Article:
As an academic medical center located in the heart of the former capital of the Confederacy, the VCU School of Medicine – like Richmond itself – has a complex history and an evolving present. On Aug. 6, as part of a revamped Transition to Medical School program, the incoming class of M1s, along with current VCU medical students, were invited to join a series of crucial conversations that addressed the legacy of racism.

The three conversations, moderated by Dr. Kevin Harris, interim senior associate dean for diversity, equity and inclusion, focused on the history of Richmond and the VCU School of Medicine, the East Marshall Street Well Project and health equity in the Richmond community. The panelists were:

  • Kevin Allison, senior executive for special projects in VCU’s Office of the President
  • Danny Avula, director of the Richmond City and Henrico County health departments
  • Keli Doe, M4 medical student
  • Carmen Foster, principal consultant at Forward and Wise Consulting and member of the Family Representative Council for the East Marshall Street Well Project
  • Sheryl Garland, chief of health impact for VCU Health System
  • Jodi Koste, head of the Health Sciences Library’s special collections and archives
  • Delegate Delores McQuinn, representative for the 70th district in the Virginia House of Delegates
  • John Moeser, professor emeritus of urban studies and planning at VCU
  • Mark Ryan, medical director of the Hayes E. Willis Health Center and the International/Inner City/Rural Preceptorship
  • T’Keyah Vaughan, M1 medical student

“This series of conversations was something that our students asked for, and we are grateful to all the faculty, staff, students and community members who participated and shared an unvarnished look at the history of our city and school as well as their personal stories and reflections,” said Dr. Peter Buckley, dean of the VCU School of Medicine. “By bringing greater awareness of systemic racism and social determinants of health to our future physicians, we are empowering them with the knowledge to better understand and serve their patients and community.”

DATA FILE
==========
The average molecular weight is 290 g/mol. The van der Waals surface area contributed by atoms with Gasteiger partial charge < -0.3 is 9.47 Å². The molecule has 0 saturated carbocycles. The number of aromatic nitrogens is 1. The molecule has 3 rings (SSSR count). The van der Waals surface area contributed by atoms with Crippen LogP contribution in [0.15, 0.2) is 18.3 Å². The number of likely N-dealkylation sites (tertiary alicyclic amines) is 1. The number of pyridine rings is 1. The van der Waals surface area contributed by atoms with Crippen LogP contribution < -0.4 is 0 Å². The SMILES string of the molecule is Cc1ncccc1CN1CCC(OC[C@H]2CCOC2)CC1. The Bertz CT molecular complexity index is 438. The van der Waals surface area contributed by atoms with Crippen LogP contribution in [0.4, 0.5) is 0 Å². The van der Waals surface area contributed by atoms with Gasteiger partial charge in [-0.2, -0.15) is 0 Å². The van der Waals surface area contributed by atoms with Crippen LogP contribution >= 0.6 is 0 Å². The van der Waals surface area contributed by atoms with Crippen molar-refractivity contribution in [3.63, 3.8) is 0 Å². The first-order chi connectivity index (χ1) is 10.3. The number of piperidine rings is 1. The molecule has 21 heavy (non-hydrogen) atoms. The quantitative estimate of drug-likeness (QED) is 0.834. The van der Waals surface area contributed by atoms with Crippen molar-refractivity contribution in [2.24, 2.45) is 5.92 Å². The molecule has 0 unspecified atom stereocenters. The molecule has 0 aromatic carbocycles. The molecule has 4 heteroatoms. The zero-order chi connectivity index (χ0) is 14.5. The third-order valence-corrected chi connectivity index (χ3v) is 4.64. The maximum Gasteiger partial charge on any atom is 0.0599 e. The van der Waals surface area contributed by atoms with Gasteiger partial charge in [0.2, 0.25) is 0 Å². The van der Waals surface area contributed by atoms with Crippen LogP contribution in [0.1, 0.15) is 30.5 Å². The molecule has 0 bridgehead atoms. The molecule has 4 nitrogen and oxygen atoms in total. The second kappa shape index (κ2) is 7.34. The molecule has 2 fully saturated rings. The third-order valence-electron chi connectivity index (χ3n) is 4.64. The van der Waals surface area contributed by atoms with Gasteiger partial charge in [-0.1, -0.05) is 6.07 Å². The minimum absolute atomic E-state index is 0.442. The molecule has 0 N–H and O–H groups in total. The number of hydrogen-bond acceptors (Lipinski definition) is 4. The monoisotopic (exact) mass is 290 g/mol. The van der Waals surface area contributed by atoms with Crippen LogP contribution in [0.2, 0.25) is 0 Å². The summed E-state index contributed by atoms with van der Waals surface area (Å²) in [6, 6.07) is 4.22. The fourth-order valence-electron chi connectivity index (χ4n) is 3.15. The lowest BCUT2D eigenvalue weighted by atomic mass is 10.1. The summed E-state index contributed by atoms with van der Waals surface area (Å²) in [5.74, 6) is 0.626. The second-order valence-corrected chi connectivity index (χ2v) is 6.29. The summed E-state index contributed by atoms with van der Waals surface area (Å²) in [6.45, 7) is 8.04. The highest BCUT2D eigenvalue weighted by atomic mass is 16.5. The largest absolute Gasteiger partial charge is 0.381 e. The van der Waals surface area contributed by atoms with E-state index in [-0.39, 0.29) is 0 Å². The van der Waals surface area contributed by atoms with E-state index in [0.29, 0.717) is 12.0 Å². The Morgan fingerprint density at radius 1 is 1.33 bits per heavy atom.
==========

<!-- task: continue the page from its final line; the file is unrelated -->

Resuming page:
This is because, as Dr. Allison noted, “when a patient comes into the room, they don’t just come with a personal history; they come with [a] community history.”

For Black communities in and around Richmond, this history involves slavery, segregation and redlining practices that have affected communities for generations. Panelists elucidated this history to set the context for caring for patients in our community by sharing their personal perspectives.

“These issues that started 400 years ago, that people died for 150 years ago, and that even more people died for 70 years ago are still very much prevalent today,” medical student Keli Doe said. “The onus is on us as the future medical professionals to take the actual steps necessary to resolve these issues … Taking active measures is getting to know your community, getting to know the problems that are embedded in your community and getting involved and engaged to fix those problems.”

Following the panels, first-year students had the opportunity to discuss what they had heard and learned in small groups.

“Our thanks go to our medical students for enabling these first ‘crucial conversations’ about our history and our path forward,” Dr. Buckley said. “We will seek to build and improve on these discussions in the coming year.”

Recordings of all three crucial conversations sessions are available on the School of Medicine’s DEI website.